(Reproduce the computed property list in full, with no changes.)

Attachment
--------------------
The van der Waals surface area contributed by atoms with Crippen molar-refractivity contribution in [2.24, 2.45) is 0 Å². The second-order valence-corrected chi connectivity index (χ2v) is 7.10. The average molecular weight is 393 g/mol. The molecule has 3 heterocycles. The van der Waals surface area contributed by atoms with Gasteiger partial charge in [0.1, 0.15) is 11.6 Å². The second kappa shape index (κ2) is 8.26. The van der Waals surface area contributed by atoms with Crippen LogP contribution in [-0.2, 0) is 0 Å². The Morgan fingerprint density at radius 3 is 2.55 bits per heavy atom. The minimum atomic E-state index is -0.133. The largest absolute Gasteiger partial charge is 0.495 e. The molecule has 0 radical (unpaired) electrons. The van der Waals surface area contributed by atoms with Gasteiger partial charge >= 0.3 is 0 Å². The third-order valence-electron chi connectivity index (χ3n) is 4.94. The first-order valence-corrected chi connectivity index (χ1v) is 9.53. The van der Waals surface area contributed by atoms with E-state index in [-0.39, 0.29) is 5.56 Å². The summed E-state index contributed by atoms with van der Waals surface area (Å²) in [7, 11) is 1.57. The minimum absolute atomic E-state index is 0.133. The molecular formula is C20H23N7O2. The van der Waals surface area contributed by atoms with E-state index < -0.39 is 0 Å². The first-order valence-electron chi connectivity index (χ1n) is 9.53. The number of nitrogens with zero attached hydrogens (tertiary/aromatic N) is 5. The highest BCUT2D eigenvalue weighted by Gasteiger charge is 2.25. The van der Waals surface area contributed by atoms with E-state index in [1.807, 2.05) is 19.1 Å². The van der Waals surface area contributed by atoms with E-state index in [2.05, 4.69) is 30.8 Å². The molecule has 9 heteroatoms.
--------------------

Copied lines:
The van der Waals surface area contributed by atoms with Crippen molar-refractivity contribution in [2.24, 2.45) is 0 Å². The second-order valence-corrected chi connectivity index (χ2v) is 7.10. The average molecular weight is 393 g/mol. The molecule has 3 heterocycles. The van der Waals surface area contributed by atoms with Gasteiger partial charge in [0.1, 0.15) is 11.6 Å². The second kappa shape index (κ2) is 8.26. The van der Waals surface area contributed by atoms with Crippen LogP contribution in [-0.2, 0) is 0 Å². The Morgan fingerprint density at radius 3 is 2.55 bits per heavy atom. The minimum atomic E-state index is -0.133. The largest absolute Gasteiger partial charge is 0.495 e. The molecule has 0 radical (unpaired) electrons. The van der Waals surface area contributed by atoms with Gasteiger partial charge >= 0.3 is 0 Å². The third-order valence-electron chi connectivity index (χ3n) is 4.94. The first-order valence-corrected chi connectivity index (χ1v) is 9.53. The van der Waals surface area contributed by atoms with E-state index in [-0.39, 0.29) is 5.56 Å². The summed E-state index contributed by atoms with van der Waals surface area (Å²) in [7, 11) is 1.57. The minimum absolute atomic E-state index is 0.133. The molecular formula is C20H23N7O2. The van der Waals surface area contributed by atoms with E-state index < -0.39 is 0 Å². The first-order valence-electron chi connectivity index (χ1n) is 9.53. The number of nitrogens with zero attached hydrogens (tertiary/aromatic N) is 5. The highest BCUT2D eigenvalue weighted by Gasteiger charge is 2.25. The van der Waals surface area contributed by atoms with E-state index in [1.807, 2.05) is 19.1 Å². The van der Waals surface area contributed by atoms with E-state index in [2.05, 4.69) is 30.8 Å². The molecule has 9 heteroatoms.